Oh, for the days of the age of exploration, when you could discover a new place and name it any old thing that popped into your head. In 1493, on his second voyage to the New World, Christopher Columbus was running out of names; the ocean was littered with dots grandiosely titled “Columbus.” When the explorer came upon an island whose mountain looked like nothing so much as a reclining woman with a big belly, he pronounced it Virgin Gorda, or “Fat Virgin,” and sailed on.
Tortola may be the biggest and most populous island in the British Virgin Islands, but many people consider Virgin Gorda—in spite of its inelegant name—the crown jewel of the 60-island chain. It has softly undulating volcanic hills with excellent hiking trails, azure seas, and pristine, secluded beaches. At its center is the pregnant belly of Columbus’s imagination: Gorda Peak, at 408m (1,360 ft.) the island’s highest point and a great summit to climb. The most photographed beach in the British Virgin Islands is The Baths, on the island’s southwest shore, where immense granite rocks are strewn along the powdery white-sand beach, forming lovely grottoes and hidden pools. Most scientists believe these granite boulders exploded onto the scene eons ago by undersea volcanic fireworks.
Virgin Gorda is the third largest of the British Virgin Islands, but at 22 sq. km (8 1 ⁄ 2 sq. miles), it’s not a big place by any means. Even so, the island is uncrowded and unpretentious, with goats and cows scratching in the dry scrub and a genuinely congenial populace. If you’re looking for quiet, pampered seclusion, Virgin Gorda neatly fits the bill—the lodging model here is one of boutique resorts of impeccable taste and understated luxury. Laurance Rockefeller established the tone in the 1960s, when he built an ultraprivate “wilderness beach” resort on Little Dix Bay. Other major resorts followed, much in the same vein. You might even say the island is undercommercialized, certainly when it comes to nightlife and shopping. And that’s just fine with the visitors who keep coming back year after year.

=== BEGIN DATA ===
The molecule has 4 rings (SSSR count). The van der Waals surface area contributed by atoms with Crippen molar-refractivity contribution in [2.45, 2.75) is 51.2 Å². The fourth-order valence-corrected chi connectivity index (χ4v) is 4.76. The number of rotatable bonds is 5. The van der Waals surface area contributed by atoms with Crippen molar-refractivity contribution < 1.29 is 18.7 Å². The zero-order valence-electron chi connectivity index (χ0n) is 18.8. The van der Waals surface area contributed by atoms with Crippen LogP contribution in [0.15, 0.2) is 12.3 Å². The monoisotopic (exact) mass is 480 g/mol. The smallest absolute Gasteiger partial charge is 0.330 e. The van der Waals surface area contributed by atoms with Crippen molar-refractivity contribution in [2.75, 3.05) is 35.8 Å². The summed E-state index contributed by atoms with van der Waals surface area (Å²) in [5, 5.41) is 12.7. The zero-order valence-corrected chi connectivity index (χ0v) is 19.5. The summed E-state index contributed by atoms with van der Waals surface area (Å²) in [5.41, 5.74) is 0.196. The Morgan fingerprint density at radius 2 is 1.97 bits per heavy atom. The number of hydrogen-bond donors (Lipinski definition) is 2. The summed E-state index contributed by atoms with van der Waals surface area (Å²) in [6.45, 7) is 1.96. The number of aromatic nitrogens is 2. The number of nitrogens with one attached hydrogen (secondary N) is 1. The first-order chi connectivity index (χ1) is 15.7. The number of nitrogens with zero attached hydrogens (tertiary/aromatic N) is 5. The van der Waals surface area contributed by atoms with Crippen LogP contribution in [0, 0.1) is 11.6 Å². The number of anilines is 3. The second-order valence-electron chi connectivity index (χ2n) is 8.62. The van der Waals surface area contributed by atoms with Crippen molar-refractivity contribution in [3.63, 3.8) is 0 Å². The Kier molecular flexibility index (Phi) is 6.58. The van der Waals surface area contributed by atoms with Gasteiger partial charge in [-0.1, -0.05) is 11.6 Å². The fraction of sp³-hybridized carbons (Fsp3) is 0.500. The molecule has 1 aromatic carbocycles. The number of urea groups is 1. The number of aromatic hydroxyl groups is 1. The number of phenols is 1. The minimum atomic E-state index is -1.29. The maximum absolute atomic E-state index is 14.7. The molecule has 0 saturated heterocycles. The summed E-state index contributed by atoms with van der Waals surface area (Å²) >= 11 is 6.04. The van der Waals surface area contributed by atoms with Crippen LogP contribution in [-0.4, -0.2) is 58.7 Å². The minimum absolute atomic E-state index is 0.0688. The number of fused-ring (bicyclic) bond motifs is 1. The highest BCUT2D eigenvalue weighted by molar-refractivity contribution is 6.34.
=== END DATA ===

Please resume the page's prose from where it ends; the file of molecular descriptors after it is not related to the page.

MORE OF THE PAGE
Like Tortola, Virgin Gorda is a sailor’s paradise, with sublime anchorages in protected waters. A trip to Virgin Gorda is as much about getting out on the water as it is about pampered privacy. Boat and tour operators, too numerous to list here, offer crewed or bareboat charters, day sails, and cruises; an extensive list of operators is available on the British Virgin Islands official tourism website (see below). Spend a day exploring the sparkling coves and islets of the North Sound (also called Gorda Sound), on the northeast coast of the island. The North Sound is the largest noncommercial deep-water harbor in the Caribbean, with sheltered anchorages, gentle trade winds, and excellent snorkeling; it’s one big marine playground. Some of Virgin Gorda’s best beaches are found on the surrounding small islands. Unspoiled Prickly Pear Island is a 98-hectare (242-acre) national park; head to Vixen Point for a memorable swim and snorkel. Plan your visit around lunchtime, when you can join the peripatetic sailors and yachties at the supremely casual Sand Box Bar and Restaurant, at Vixen Point, for conch fritters and fresh lobster salad.